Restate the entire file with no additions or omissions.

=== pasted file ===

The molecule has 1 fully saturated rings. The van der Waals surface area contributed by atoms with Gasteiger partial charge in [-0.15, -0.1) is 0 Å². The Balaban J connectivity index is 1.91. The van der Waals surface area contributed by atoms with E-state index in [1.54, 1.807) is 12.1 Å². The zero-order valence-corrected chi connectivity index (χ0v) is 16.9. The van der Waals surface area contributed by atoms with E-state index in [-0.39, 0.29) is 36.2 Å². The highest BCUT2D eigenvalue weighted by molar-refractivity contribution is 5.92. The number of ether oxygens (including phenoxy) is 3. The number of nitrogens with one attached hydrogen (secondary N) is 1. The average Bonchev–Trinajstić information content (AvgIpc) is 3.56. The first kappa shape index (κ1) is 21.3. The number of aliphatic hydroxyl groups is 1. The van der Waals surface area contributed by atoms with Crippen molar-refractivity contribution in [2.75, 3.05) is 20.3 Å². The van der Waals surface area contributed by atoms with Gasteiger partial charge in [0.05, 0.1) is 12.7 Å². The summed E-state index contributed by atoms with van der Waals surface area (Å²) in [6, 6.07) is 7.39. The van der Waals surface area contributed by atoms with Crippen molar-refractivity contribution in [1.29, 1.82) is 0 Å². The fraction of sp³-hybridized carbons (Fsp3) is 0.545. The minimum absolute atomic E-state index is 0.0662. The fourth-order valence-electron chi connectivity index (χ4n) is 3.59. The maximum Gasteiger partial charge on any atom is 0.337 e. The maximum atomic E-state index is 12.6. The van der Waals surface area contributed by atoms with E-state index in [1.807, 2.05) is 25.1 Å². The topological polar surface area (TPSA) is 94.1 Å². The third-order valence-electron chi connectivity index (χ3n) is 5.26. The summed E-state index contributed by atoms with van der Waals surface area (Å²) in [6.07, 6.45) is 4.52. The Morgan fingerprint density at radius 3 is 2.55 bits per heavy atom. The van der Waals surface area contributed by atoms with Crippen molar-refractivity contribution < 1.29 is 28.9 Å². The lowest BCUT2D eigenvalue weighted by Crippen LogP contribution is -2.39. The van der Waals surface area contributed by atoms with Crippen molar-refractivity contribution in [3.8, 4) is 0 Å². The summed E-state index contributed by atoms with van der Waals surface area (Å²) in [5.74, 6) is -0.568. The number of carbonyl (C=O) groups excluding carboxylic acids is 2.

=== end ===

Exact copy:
The molecule has 1 fully saturated rings. The van der Waals surface area contributed by atoms with Gasteiger partial charge in [-0.15, -0.1) is 0 Å². The Balaban J connectivity index is 1.91. The van der Waals surface area contributed by atoms with E-state index in [1.54, 1.807) is 12.1 Å². The zero-order valence-corrected chi connectivity index (χ0v) is 16.9. The van der Waals surface area contributed by atoms with E-state index in [-0.39, 0.29) is 36.2 Å². The highest BCUT2D eigenvalue weighted by molar-refractivity contribution is 5.92. The number of ether oxygens (including phenoxy) is 3. The number of nitrogens with one attached hydrogen (secondary N) is 1. The average Bonchev–Trinajstić information content (AvgIpc) is 3.56. The first kappa shape index (κ1) is 21.3. The number of aliphatic hydroxyl groups is 1. The van der Waals surface area contributed by atoms with Crippen molar-refractivity contribution in [2.75, 3.05) is 20.3 Å². The van der Waals surface area contributed by atoms with Gasteiger partial charge in [0.05, 0.1) is 12.7 Å². The summed E-state index contributed by atoms with van der Waals surface area (Å²) in [6, 6.07) is 7.39. The van der Waals surface area contributed by atoms with Crippen molar-refractivity contribution in [1.29, 1.82) is 0 Å². The fraction of sp³-hybridized carbons (Fsp3) is 0.545. The minimum absolute atomic E-state index is 0.0662. The fourth-order valence-electron chi connectivity index (χ4n) is 3.59. The maximum Gasteiger partial charge on any atom is 0.337 e. The maximum atomic E-state index is 12.6. The van der Waals surface area contributed by atoms with E-state index in [1.807, 2.05) is 25.1 Å². The topological polar surface area (TPSA) is 94.1 Å². The third-order valence-electron chi connectivity index (χ3n) is 5.26. The summed E-state index contributed by atoms with van der Waals surface area (Å²) in [6.07, 6.45) is 4.52. The Morgan fingerprint density at radius 3 is 2.55 bits per heavy atom. The van der Waals surface area contributed by atoms with Crippen molar-refractivity contribution < 1.29 is 28.9 Å². The lowest BCUT2D eigenvalue weighted by Crippen LogP contribution is -2.39. The van der Waals surface area contributed by atoms with Crippen molar-refractivity contribution in [3.8, 4) is 0 Å². The summed E-state index contributed by atoms with van der Waals surface area (Å²) in [5.74, 6) is -0.568. The number of carbonyl (C=O) groups excluding carboxylic acids is 2.